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This devotion is part of the Jesse Tree Advent devotion series. 

The wickedness is too much to bear. Cruelty and violence are overwhelming. Everything is corrupt to the core: “every inclination of the thoughts of their hearts was only evil continually” (Genesis 6:5).

Fed up, God demolishes it. He drowns it in rain. Water, murky water, swallows up the whole of God’s creation. What was once a lush landscape had been marred by the evil of people, so God buried the whole thing in water.

Only Noah and his family and a sampling of animals survive. And even they are powerless, reliant on God’s mercy to stop the rain and begin again. The lonely ark drifts on the vast expanse of water.

Until the rains stop, and the deep holds back its fountains. Still the ark drifts.

The waters subside. But still the ark drifts. A bird sent out returns, finding no place—not a single twig—to alight on for even a moment.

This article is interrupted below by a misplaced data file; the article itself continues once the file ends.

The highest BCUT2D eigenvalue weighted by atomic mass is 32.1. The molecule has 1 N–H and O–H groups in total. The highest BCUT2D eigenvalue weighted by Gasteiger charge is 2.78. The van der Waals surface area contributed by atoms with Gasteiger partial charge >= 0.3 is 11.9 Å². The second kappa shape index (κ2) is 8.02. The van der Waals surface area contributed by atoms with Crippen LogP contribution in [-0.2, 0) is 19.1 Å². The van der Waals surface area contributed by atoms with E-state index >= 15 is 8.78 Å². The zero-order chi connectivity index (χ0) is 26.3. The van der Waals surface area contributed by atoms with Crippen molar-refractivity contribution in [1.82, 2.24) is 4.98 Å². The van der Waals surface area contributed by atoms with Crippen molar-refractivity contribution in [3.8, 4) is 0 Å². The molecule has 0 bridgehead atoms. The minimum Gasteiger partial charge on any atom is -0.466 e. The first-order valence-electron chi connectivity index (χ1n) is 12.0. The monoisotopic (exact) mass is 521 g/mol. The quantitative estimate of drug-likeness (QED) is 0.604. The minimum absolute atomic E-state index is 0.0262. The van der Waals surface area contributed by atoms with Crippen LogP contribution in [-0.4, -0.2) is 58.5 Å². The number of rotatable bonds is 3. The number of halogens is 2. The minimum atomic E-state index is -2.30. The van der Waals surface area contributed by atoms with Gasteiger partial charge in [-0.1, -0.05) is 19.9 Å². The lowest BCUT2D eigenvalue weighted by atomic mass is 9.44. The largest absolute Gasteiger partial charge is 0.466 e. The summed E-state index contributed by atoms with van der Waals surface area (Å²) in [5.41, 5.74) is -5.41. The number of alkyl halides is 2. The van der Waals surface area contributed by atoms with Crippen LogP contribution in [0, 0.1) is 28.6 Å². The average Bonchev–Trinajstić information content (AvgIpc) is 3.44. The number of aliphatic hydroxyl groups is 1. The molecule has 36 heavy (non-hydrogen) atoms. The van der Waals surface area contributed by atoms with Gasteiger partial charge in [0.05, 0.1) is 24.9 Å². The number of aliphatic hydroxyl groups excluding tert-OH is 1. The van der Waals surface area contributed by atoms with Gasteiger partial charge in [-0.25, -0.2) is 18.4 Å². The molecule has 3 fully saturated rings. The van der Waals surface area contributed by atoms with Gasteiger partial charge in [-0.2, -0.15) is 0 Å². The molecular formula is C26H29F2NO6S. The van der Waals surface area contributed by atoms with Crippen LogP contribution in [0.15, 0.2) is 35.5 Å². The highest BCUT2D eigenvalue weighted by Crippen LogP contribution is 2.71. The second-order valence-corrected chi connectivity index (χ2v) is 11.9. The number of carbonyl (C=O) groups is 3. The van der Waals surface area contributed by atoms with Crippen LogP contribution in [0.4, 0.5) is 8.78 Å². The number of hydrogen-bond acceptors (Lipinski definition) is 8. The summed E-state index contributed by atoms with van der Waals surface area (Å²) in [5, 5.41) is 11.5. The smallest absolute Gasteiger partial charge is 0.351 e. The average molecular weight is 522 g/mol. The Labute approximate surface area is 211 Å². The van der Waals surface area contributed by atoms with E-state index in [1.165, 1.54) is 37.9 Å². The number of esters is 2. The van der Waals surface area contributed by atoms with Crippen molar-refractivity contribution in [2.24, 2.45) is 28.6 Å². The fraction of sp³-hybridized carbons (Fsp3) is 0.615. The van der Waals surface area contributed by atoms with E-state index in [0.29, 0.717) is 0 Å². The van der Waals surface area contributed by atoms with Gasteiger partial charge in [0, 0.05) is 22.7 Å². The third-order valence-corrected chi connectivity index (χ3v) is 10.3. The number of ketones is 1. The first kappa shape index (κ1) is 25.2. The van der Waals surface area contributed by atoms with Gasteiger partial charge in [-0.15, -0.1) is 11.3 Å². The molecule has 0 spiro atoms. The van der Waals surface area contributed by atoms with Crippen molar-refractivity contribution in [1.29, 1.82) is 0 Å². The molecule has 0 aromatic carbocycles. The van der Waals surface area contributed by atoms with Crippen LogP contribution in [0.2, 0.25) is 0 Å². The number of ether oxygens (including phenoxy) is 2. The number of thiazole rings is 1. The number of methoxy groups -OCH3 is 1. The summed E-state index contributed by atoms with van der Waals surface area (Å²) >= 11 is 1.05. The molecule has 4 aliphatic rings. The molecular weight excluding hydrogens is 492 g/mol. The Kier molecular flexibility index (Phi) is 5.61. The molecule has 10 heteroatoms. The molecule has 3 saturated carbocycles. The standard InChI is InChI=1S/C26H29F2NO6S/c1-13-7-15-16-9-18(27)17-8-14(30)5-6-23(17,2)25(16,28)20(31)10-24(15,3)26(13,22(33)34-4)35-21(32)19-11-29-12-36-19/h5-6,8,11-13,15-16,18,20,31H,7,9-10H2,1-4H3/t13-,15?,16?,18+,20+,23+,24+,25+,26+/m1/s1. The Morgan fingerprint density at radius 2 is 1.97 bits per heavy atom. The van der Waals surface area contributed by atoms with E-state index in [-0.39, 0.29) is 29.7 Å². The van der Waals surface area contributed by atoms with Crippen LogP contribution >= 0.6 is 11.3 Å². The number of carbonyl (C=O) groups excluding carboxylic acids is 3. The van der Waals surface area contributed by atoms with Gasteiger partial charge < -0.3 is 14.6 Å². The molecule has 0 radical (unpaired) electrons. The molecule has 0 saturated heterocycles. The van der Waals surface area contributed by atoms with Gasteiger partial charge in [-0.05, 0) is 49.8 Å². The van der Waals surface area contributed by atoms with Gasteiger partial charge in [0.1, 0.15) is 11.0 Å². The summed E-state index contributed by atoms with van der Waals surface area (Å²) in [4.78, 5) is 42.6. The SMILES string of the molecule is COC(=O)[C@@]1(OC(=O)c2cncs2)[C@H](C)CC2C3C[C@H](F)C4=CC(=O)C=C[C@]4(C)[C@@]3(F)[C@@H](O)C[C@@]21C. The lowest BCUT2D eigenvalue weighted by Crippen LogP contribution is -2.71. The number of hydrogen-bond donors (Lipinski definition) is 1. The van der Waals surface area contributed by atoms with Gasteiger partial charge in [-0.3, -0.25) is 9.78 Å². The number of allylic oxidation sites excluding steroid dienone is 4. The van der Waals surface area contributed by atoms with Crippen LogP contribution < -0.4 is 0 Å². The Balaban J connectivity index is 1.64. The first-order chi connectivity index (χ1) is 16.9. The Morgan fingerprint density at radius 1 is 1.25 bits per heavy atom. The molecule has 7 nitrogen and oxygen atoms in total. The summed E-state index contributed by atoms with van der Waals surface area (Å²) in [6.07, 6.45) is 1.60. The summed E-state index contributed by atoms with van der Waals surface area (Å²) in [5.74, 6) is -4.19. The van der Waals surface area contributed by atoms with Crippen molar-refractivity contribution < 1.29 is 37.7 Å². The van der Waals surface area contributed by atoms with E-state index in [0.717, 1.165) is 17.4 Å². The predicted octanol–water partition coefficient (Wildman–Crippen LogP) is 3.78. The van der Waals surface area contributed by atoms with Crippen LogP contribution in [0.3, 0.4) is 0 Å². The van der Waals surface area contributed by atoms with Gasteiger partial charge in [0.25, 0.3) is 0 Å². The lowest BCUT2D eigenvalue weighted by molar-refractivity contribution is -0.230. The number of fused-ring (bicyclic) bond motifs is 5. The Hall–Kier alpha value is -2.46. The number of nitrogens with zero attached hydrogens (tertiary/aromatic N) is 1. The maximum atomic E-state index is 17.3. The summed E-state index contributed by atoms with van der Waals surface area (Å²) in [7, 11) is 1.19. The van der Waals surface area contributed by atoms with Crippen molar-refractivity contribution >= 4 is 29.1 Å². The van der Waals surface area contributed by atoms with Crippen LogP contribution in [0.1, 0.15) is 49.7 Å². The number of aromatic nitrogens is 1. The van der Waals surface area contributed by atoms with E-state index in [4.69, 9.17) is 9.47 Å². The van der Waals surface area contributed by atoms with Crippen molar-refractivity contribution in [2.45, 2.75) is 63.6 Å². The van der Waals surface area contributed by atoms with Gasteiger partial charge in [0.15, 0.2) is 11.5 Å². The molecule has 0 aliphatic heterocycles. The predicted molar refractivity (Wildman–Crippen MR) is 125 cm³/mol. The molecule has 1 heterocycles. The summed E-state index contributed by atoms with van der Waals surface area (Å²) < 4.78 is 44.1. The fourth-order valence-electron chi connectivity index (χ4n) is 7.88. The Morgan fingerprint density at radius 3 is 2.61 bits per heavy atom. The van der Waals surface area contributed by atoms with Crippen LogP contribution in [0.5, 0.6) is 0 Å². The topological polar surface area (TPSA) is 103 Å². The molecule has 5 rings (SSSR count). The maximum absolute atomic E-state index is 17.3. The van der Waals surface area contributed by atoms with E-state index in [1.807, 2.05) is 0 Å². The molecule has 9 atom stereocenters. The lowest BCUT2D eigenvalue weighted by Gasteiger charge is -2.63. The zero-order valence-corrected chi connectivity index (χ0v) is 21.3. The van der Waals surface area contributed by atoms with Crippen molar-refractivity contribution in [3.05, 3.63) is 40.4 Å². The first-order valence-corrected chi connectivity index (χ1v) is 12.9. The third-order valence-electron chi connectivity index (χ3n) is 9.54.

The waters recede further, though not enough to see more than the tops of mountains. No grassy plains, no flower-strewn meadows, no tree-lined valleys. Just rocky peaks.

Noah sends out another bird. He doesn’t hold his breath. It may very well return bearing no sign of life. But wait—what’s that in its beak? An olive leaf, smooth, fragrant, redolent with life. Hope is born.

Prayer

Lord, I understand the impulse to wipe everything out. Sometimes the evil is so prevalent that destroying it entirely is the only way to eliminate it. And yet you promise not to destroy all flesh again. Instead, you’ve made another way. In Jesus, we have the hope of new life. Come soon, Lord. Amen.

About the author

Grace Claus is resident theologian and editor for Faithward. She's also managing editor of RCA Today, the denominational magazine of the Reformed Church in America.